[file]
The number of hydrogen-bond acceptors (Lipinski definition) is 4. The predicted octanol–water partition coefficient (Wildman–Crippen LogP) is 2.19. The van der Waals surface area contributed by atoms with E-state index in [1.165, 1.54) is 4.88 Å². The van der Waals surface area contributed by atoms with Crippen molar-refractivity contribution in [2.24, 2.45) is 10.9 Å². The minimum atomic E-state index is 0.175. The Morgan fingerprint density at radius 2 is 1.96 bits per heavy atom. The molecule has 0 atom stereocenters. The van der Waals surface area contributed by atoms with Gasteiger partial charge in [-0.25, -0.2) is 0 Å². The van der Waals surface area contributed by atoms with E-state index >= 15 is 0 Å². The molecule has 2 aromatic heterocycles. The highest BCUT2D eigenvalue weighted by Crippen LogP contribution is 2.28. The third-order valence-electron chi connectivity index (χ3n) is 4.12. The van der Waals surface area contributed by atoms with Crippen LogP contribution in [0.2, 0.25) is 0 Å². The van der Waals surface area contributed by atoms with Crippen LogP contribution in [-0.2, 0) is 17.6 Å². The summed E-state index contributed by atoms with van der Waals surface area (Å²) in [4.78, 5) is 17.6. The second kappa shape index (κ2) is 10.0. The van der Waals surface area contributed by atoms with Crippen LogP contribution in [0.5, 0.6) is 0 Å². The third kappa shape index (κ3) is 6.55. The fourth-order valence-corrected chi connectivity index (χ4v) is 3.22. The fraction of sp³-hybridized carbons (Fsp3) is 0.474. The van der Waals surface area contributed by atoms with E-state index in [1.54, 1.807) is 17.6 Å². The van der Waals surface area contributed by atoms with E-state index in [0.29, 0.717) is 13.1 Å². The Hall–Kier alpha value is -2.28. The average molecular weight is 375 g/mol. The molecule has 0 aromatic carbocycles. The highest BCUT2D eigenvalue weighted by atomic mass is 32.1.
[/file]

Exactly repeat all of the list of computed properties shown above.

The number of hydrogen-bond acceptors (Lipinski definition) is 4. The predicted octanol–water partition coefficient (Wildman–Crippen LogP) is 2.19. The van der Waals surface area contributed by atoms with E-state index in [1.165, 1.54) is 4.88 Å². The van der Waals surface area contributed by atoms with Crippen molar-refractivity contribution in [2.24, 2.45) is 10.9 Å². The minimum atomic E-state index is 0.175. The Morgan fingerprint density at radius 2 is 1.96 bits per heavy atom. The molecule has 0 atom stereocenters. The van der Waals surface area contributed by atoms with Gasteiger partial charge in [-0.25, -0.2) is 0 Å². The van der Waals surface area contributed by atoms with E-state index >= 15 is 0 Å². The molecule has 2 aromatic heterocycles. The highest BCUT2D eigenvalue weighted by Crippen LogP contribution is 2.28. The third-order valence-electron chi connectivity index (χ3n) is 4.12. The van der Waals surface area contributed by atoms with Crippen LogP contribution in [0.2, 0.25) is 0 Å². The van der Waals surface area contributed by atoms with Crippen LogP contribution in [-0.2, 0) is 17.6 Å². The summed E-state index contributed by atoms with van der Waals surface area (Å²) in [4.78, 5) is 17.6. The second kappa shape index (κ2) is 10.0. The van der Waals surface area contributed by atoms with Crippen LogP contribution in [0.5, 0.6) is 0 Å². The third kappa shape index (κ3) is 6.55. The fourth-order valence-corrected chi connectivity index (χ4v) is 3.22. The fraction of sp³-hybridized carbons (Fsp3) is 0.474. The van der Waals surface area contributed by atoms with E-state index in [1.54, 1.807) is 17.6 Å². The van der Waals surface area contributed by atoms with E-state index in [0.29, 0.717) is 13.1 Å². The Hall–Kier alpha value is -2.28. The average molecular weight is 375 g/mol. The molecule has 0 aromatic carbocycles. The highest BCUT2D eigenvalue weighted by atomic mass is 32.1.